What needs to be done?
We cannot turn back the clock and should also not forget the many positive achievements of the last decades. We should move beyond deploring the current interrelated crises of our times and also move beyond mere crisis management by only treating the obvious symptoms of ecological and humanitarian disasters, of failed states and failed banks, of global economic and financial crises, of unprecedented migration and refugee flows. We need to address the root causes of these interrelated crises and phenomena, namely the global neoliberal economic policies. The Agenda 2030 with its 17 sustainable development goals, the targets of the Paris Climate Summit, the global migration and refugee compacts as well as the universal, legally binding human rights treaties provide an excellent normative framework for action. But we need to realize that we can only reach these goals and targets if we radically change our current global economic policies and our reckless consumption behaviour. The recent global demonstrations of our children against the irresponsible way in which we continue to ignore the anthropogenic causes of climate change and the urgent need to act swiftly in order to save our planet also for the next generations are a very promising sign that our children are willing to stand up for their human right to a dignified existence. We need to empower our children by means of comprehensive human rights and global citizenship education to oust the current generation of irresponsible, authoritarian, nationalistic and egoistic political leaders and to introduce again more empathy, solidarity, economic equality, global justice and peace into world politics.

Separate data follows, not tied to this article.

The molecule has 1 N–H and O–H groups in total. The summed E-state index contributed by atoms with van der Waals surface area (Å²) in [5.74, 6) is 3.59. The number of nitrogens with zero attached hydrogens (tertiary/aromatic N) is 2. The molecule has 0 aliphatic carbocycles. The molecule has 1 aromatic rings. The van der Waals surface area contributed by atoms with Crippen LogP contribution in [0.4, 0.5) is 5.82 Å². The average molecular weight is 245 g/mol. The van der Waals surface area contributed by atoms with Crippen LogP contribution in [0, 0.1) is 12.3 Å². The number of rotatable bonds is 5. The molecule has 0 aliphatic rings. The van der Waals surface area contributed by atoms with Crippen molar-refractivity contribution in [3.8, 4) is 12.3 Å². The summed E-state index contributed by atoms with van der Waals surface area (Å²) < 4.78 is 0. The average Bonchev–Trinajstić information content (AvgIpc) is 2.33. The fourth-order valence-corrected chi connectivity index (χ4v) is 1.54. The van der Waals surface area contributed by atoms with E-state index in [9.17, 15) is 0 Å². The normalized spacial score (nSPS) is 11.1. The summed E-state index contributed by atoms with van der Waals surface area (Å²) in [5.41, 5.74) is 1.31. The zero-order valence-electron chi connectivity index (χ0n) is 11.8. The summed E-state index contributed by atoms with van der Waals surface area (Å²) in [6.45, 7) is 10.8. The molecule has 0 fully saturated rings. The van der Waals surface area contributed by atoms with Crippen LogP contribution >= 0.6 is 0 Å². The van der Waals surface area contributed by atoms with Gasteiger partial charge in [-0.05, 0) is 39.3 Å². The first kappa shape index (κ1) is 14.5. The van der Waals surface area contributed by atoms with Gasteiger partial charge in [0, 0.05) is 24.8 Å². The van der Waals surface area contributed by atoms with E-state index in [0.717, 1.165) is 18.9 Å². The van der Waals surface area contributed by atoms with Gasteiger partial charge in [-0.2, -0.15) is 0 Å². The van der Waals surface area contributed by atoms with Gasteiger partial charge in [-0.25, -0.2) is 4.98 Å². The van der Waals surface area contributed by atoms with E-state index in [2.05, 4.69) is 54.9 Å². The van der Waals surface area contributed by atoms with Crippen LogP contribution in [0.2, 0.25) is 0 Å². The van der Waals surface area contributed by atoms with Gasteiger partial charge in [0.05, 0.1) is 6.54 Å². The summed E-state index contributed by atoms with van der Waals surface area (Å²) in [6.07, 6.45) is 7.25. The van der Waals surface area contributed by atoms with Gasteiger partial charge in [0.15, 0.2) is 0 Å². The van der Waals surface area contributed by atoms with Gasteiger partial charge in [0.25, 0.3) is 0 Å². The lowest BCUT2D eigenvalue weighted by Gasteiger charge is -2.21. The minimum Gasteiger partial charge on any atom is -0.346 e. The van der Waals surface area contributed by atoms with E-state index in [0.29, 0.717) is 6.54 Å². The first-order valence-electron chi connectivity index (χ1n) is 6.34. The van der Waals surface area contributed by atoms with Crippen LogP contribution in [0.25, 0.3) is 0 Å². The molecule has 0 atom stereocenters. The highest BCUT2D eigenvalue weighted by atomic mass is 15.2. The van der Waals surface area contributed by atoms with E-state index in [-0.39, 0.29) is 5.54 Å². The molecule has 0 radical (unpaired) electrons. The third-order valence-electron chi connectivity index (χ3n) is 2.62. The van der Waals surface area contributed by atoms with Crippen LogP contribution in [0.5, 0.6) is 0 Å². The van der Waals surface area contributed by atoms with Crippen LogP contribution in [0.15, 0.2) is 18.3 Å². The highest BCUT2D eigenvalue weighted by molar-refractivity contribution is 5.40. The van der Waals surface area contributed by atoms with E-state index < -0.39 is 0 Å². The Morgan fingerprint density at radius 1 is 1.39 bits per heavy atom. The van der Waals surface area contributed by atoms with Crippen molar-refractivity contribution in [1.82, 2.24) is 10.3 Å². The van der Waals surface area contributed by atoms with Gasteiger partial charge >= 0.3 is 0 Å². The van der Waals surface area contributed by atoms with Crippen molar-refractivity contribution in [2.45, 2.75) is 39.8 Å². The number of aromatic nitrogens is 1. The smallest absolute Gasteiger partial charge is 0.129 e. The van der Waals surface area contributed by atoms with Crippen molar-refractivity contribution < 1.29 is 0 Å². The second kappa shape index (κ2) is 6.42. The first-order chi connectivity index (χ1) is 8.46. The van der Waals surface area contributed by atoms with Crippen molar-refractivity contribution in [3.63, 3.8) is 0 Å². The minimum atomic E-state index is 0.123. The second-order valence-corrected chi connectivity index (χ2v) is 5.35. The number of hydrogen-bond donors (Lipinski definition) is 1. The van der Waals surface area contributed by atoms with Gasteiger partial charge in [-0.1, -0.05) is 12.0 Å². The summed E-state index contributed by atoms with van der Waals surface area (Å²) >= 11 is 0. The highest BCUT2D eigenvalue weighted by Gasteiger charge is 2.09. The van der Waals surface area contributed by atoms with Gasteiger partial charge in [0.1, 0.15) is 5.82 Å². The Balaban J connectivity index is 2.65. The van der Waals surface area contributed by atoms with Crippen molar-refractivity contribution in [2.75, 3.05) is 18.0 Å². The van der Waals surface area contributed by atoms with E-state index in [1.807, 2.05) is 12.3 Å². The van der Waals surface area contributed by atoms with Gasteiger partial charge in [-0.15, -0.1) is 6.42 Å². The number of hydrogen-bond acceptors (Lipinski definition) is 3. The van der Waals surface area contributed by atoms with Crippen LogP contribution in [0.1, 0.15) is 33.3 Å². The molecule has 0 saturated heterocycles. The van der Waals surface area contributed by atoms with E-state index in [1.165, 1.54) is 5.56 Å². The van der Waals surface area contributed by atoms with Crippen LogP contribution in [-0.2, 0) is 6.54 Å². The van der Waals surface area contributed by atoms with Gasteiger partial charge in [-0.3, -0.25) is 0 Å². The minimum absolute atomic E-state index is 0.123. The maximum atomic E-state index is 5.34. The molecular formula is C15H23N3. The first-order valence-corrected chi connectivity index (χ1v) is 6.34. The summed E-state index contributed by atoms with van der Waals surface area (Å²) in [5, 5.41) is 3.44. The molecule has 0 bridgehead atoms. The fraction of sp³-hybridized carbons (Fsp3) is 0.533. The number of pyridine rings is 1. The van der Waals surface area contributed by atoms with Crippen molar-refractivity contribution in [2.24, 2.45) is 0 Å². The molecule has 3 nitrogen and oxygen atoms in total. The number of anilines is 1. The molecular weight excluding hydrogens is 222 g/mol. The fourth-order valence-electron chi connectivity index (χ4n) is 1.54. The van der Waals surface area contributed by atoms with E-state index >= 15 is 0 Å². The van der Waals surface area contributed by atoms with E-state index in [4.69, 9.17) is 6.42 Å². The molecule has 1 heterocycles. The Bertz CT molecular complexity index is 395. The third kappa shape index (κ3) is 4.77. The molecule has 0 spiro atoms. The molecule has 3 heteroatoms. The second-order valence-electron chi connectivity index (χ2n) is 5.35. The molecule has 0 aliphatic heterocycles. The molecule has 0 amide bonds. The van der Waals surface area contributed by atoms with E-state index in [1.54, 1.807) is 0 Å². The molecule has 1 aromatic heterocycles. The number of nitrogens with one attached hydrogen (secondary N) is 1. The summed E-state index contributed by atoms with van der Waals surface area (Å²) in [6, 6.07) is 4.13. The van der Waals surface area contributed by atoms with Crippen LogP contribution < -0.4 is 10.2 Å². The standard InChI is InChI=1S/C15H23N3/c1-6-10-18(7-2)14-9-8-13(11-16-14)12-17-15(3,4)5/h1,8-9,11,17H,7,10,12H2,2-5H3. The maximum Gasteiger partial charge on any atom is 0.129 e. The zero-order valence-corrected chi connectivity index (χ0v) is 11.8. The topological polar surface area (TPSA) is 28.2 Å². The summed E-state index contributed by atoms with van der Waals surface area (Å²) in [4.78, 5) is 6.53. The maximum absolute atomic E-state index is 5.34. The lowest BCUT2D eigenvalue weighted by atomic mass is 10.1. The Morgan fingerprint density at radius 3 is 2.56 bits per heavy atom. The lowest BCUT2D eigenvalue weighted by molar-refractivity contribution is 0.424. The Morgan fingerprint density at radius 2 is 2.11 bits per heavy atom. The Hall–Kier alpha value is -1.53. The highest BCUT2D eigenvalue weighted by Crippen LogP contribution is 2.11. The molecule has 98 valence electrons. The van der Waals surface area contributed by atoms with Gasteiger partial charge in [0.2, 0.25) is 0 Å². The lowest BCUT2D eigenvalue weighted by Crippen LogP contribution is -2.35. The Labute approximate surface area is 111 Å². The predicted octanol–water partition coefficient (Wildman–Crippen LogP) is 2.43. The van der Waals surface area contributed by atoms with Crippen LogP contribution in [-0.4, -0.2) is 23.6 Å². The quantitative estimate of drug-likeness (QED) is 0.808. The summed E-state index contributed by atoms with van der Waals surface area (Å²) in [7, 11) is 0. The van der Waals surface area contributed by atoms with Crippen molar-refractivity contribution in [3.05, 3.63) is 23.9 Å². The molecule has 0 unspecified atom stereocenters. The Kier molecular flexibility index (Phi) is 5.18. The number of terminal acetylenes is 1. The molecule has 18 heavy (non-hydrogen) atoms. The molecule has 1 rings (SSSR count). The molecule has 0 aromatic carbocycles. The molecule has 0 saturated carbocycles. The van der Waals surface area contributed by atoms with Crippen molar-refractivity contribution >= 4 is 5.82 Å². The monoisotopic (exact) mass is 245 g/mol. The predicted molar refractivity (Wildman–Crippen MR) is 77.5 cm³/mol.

Written by Manfred Nowak for the Maastricht Centre for Human Rights - More blogs on Law Blogs Maastricht. This contribution is a summary of the key note speech of the Universality Seminar of the Maastricht Centre for Human Rights, 15 February 2019.